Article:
New(ish) member - Introduction

Discussion in 'Fly Fishing Forum' started by 10incher, Jun 18, 2013.

  1. Hello all. Been lurking a bit here some. I moved to Whidbey Is. seven years ago and have fished Pass, NF Snoqualmie and the Samish. Not a lake guy, so Pass wasn't a joy. Lot's of kicking and not much catching. The NF Sno was beautiful. But too many dinks and not much chance of a surprise if you get my meaning. The upper Samish felt like familiar water. But I found no trout. I did spot a pod of hatchery kings doing their thing. All I had was the 4wt. Lami F904-3 rod that I made. It would've been like shooting at elephants with a bb gun!?! Other than that I get out on odd years for some pinks in the salt. I'm just now looking into some close local waters. I'm considering the SF Sky, the NF Tolt and Cherry creek beaver ponds. These probably seem like obvious choices to some. There are more anglers here than where I came from so there's not much chance of finding a great secret spot. Now... Where I came from...

    I lived in San Jose California. I would make the occasional trip to Putah creek or the upper Sac. But most of my time was spent scouting local creeks that were often adjacent to cities. My favorite was a small creek that flowed out of the Santa Cruz mountains and through San Jose. There was about three miles of nicely shaded, tail water in a riparian area at the edge of the city. Twelve minutes from my house. I never saw another angler on this water. You could hop over it in most places. Small stream. Fish were seven to ten inches on average. BUT... There was often the chance for a surprise!!! I caught several fish between ten and twelve inches on that stream. And I tell people that the grandest trout I ever caught was thirteen inches long! That's not the largest trout. But the grandest. Because I caught it on that creek. Where it was about as out of place as a nine foot tall person walking through a mall. Anyway...

    I love small streams, and I don' need BIG fish. I may be spoiled by the good thing I had, but I'd love to find a place that didn't have such hard ceiling on the small size of these barren stream fish around here. Preferably a place I could get to in a couple of hours (from Whidbey). Re learning the game in a new place is frustrating, but I'm starting to get excited about it again.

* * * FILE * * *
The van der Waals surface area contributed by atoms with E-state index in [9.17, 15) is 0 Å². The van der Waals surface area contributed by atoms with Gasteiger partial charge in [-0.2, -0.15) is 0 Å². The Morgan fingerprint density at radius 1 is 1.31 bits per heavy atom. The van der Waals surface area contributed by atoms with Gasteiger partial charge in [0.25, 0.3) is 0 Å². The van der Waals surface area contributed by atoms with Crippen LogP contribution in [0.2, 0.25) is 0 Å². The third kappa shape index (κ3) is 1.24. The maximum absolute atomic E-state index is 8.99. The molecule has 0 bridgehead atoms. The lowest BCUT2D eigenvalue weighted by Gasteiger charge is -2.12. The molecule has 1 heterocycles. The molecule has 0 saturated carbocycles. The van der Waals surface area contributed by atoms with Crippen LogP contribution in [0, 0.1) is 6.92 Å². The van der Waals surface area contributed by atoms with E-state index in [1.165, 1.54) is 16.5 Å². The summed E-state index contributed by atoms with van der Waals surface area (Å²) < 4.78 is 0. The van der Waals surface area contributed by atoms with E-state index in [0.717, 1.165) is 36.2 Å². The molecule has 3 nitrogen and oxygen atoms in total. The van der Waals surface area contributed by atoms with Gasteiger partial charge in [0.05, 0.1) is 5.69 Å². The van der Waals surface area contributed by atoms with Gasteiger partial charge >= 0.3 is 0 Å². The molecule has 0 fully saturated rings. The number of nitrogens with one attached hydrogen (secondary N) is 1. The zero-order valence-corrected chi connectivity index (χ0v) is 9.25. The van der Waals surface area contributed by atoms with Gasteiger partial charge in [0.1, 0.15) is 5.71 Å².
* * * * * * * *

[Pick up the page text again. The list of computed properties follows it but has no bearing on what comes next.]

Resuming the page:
Irafly likes this.
  2. 10, that's a good post to start out with. Welcome to the board.

    About your fishing predicament..... I'd start out by making the Whidbey Island Fly Fishers monthly meeting a regular stop. More experience there than you can shake a rod at, and you just might need that experience because of what you wanna do. Honestly, trout fishing of the kind you're looking for isn't easy from where you are. I lived in Oak Harbor for a few years, so I know. But there are a few places that can be productive. I suggest you begin to explore the Olympic Peninsula. And learn to like stillwater; that's still your best close option for catching trout. I've put in many good days catching rainbows and browns with dry flies on Pass and Lone. Bobber fishing with chironomids can seem mysterious and about as exciting as watching paint dry....until you start doing it with someone who really knows what they're doing. BTW, there's plenty of fishing on the East side of Washington that's exactly what you're looking for. You simply moved to the wrong side of the state!